Content marketing is proven and reaching maturity. But is there a content shock on the horizon? Is content marketing over already?
A great post in early January entitled “Why Content Marketing is Not a Sustainable Strategy” kicked off a spirited discussion about content marketing’s long-term viability.
The idea is that content production continues to increase exponentially. With it, technology has also enabled a rise in the capacity in all of us to consume content. This is rising more slowly, however, since there’s an inviolable limit to how much content people can consume. As a result, the production of content will soon dramatically swamp the ability for people to consume it, making content marketing economically ineffective. (If you’re interested, a response to this article can be found on the Content Marketing Institute’s website.)
We’ve seen something like this coming too; although we view it differently. Yes, the content tsunami continues to overwhelm human bandwidth. But what we see instead is not the death of content marketing, but the increasing importance of two factors: Specificity and Creativity.
Specificity is about creating your content for a carefully defined audience. This might be a long-term, loyal audience (like PepperMill readers—thank you), people looking to solve a very specific problem, or people who are interested in a niche topic. General content or fluff content (of which there is a ton), won’t cut it anymore. The content shock will make this approach less and less effective. It will be a very long time, however, before highly specific or niche content succumbs to any kind of content shock.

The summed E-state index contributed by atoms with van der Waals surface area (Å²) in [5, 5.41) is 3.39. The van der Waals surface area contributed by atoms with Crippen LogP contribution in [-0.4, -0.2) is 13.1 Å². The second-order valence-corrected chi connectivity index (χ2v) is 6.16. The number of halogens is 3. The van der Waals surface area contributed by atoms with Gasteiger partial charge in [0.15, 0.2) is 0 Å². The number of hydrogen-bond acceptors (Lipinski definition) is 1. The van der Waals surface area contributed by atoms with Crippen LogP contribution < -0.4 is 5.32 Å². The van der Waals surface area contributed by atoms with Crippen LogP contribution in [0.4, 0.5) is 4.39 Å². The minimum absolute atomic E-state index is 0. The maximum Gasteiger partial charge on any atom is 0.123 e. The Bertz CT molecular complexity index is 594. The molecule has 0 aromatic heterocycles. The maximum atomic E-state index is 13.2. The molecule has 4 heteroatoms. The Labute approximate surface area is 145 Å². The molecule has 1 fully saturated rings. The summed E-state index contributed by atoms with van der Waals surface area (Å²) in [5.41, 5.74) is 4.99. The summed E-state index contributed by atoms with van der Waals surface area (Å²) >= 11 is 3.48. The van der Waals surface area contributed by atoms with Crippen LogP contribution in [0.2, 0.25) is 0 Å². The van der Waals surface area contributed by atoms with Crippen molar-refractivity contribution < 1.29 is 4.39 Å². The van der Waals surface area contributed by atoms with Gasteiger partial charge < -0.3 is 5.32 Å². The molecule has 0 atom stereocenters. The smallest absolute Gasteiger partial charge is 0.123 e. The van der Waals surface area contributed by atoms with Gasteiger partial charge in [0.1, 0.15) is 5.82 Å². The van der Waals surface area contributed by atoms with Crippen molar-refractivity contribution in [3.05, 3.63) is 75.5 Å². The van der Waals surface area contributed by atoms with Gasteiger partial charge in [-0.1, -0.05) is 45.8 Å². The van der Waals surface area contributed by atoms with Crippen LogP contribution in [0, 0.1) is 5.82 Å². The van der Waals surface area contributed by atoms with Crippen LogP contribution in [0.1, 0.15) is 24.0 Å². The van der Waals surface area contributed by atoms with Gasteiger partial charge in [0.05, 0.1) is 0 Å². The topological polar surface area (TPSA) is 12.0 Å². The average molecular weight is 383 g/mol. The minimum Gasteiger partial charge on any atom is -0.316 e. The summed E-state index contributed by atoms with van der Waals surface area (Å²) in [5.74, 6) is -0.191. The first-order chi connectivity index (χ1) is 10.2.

Creativity is the other, even bigger, factor. We’re witnessing a rebirth of the importance of creativity and novelty in successful content marketing. Generating a large amount of standard, average content created results in the past, but with ever-more content being produced, this will no longer work. The bar is higher. It’s about creativity and novelty of ideas. But it’s also about novelty of delivery method, novelty of format, and novelty of distribution channels. We even have our own term for it—the “Novelty Multiplier™.” It’s the boost that creativity delivers, and it’s significant.
So is content marketing soon-to-be dead? For some, yes. But for companies that are specific and creative, content marketing will be tremendously effective for years to come.